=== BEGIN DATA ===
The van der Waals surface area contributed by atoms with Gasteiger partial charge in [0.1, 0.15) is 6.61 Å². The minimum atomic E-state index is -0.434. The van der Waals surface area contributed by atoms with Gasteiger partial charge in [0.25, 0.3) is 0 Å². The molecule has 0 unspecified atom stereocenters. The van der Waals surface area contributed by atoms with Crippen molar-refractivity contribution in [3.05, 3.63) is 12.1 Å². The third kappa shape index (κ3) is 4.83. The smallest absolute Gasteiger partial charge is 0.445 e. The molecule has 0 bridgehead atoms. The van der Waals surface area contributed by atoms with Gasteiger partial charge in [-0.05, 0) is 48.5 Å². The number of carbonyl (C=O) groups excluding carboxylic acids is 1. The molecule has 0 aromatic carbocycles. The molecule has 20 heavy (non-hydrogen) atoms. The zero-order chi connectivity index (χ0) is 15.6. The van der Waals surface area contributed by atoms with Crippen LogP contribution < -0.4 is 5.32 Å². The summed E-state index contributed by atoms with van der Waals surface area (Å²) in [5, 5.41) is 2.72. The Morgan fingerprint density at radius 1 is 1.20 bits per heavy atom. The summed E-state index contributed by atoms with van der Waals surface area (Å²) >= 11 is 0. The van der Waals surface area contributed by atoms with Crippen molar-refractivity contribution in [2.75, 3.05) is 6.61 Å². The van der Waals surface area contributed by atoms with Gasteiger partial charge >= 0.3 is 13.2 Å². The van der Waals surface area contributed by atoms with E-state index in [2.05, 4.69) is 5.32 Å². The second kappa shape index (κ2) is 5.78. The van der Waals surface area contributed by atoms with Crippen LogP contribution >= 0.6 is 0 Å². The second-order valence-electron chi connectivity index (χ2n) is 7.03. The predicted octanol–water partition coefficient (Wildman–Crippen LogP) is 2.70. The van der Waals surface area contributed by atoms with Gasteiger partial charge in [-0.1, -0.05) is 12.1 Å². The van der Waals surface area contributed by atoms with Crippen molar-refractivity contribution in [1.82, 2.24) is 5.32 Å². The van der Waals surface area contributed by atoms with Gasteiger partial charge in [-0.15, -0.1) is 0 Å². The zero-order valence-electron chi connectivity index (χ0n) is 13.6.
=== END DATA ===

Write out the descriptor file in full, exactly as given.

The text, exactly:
The van der Waals surface area contributed by atoms with Gasteiger partial charge in [0.1, 0.15) is 6.61 Å². The minimum atomic E-state index is -0.434. The van der Waals surface area contributed by atoms with Gasteiger partial charge in [0.25, 0.3) is 0 Å². The molecule has 0 unspecified atom stereocenters. The van der Waals surface area contributed by atoms with Crippen molar-refractivity contribution in [3.05, 3.63) is 12.1 Å². The third kappa shape index (κ3) is 4.83. The smallest absolute Gasteiger partial charge is 0.445 e. The molecule has 0 bridgehead atoms. The van der Waals surface area contributed by atoms with Gasteiger partial charge in [-0.05, 0) is 48.5 Å². The number of carbonyl (C=O) groups excluding carboxylic acids is 1. The molecule has 0 aromatic carbocycles. The molecule has 20 heavy (non-hydrogen) atoms. The zero-order chi connectivity index (χ0) is 15.6. The van der Waals surface area contributed by atoms with Crippen LogP contribution < -0.4 is 5.32 Å². The summed E-state index contributed by atoms with van der Waals surface area (Å²) in [5, 5.41) is 2.72. The Morgan fingerprint density at radius 1 is 1.20 bits per heavy atom. The summed E-state index contributed by atoms with van der Waals surface area (Å²) >= 11 is 0. The van der Waals surface area contributed by atoms with Crippen molar-refractivity contribution in [2.75, 3.05) is 6.61 Å². The van der Waals surface area contributed by atoms with Gasteiger partial charge >= 0.3 is 13.2 Å². The van der Waals surface area contributed by atoms with E-state index in [2.05, 4.69) is 5.32 Å². The second kappa shape index (κ2) is 5.78. The van der Waals surface area contributed by atoms with Crippen LogP contribution >= 0.6 is 0 Å². The second-order valence-electron chi connectivity index (χ2n) is 7.03. The predicted octanol–water partition coefficient (Wildman–Crippen LogP) is 2.70. The van der Waals surface area contributed by atoms with Gasteiger partial charge in [-0.1, -0.05) is 12.1 Å². The van der Waals surface area contributed by atoms with Crippen molar-refractivity contribution in [1.82, 2.24) is 5.32 Å². The van der Waals surface area contributed by atoms with Gasteiger partial charge in [-0.15, -0.1) is 0 Å². The zero-order valence-electron chi connectivity index (χ0n) is 13.6.